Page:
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|Title:||Critical illness and its impact on the Aboriginal people of the top end of the Northern Territory, Australia.|
|Citation:||Anaesthesia and intensive care 2003-06; 31(3): 294-9|
|Abstract:||The Royal Darwin Hospital (RDH) services a relatively large and geographically remote Aboriginal population who account for 45% of intensive care unit admissions. Critical illness in the Aboriginal population is different from the non-Aboriginal population of the "Top End" of the Northern Territory. The critically ill Aboriginal patient is younger, has more chronic health problems and a higher severity of illness at presentation. The city and the hospital environment are foreign to many Aboriginal patients retrieved from remote communities and this adds to the stress of the critical illness. English is a second, third or fourth language for many Aboriginal people from remote communities and strategies must be put in place to ensure informed consent and effective communication are achieved. Despite the increased severity of illness and complexity, the Royal Darwin Hospital ICU achieves the same survival rates for both Aboriginal and non-Aboriginal patients.|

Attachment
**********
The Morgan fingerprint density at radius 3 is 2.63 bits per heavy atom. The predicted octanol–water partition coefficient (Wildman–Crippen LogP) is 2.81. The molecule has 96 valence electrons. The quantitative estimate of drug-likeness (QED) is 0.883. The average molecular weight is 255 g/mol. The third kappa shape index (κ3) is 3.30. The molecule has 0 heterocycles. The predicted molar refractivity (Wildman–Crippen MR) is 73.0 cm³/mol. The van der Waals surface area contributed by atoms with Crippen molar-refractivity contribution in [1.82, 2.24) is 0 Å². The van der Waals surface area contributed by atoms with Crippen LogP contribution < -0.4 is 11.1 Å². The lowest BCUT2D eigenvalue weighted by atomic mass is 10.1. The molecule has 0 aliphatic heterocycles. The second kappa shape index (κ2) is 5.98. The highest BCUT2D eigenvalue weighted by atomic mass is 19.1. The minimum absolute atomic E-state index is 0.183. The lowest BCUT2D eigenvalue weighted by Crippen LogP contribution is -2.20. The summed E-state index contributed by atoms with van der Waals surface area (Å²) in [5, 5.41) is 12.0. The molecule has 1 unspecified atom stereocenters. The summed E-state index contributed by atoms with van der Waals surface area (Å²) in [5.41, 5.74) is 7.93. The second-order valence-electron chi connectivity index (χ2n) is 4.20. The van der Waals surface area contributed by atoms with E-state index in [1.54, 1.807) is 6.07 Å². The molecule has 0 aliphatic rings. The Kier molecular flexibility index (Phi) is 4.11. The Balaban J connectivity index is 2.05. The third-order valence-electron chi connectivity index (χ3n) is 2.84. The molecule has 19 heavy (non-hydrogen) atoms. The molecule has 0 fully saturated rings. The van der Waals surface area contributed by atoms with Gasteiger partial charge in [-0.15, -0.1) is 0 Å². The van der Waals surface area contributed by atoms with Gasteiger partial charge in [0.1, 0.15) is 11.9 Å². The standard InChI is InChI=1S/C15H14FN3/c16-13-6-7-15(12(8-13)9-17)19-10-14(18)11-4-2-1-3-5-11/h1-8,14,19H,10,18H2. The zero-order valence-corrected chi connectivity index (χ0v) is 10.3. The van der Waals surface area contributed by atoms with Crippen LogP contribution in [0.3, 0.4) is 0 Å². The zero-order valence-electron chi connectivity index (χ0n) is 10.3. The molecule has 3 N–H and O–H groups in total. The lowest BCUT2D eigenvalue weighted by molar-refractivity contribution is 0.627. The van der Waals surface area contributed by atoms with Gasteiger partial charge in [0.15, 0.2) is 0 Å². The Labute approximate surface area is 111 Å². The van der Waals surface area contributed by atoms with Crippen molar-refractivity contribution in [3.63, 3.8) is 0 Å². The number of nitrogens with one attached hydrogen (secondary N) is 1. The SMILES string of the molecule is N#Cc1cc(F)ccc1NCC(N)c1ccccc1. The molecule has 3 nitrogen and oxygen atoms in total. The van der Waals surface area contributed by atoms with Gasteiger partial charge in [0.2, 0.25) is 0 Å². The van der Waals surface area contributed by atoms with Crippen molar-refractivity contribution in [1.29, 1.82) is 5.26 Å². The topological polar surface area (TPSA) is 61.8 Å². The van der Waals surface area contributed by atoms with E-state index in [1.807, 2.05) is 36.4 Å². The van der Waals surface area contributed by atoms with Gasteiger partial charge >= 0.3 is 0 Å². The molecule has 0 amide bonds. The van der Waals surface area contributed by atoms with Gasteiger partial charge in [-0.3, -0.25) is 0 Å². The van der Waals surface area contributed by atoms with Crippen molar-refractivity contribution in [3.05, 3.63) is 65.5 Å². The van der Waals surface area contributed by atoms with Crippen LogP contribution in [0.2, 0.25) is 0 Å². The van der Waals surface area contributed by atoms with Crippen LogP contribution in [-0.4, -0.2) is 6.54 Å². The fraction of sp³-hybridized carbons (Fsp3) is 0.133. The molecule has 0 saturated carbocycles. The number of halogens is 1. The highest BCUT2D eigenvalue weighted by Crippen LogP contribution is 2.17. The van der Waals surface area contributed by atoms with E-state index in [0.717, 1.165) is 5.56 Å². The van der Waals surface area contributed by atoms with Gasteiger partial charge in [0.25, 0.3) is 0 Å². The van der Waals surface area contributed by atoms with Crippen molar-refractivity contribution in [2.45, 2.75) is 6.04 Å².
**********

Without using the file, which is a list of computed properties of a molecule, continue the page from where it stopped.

|Click to open PubMed article:||https://www.ezpdhcs.nt.gov.au/login?url=https://www.ncbi.nlm.nih.gov/pubmed//12879676|
|Click to open Pubmed Article:||https://www.ezpdhcs.nt.gov.au/login?url=https://www.ncbi.nlm.nih.gov/pubmed//12879676|
|Journal title:||Anaesthesia and intensive care|
|Appears in Collections:||(a) NT Health Research Collection|
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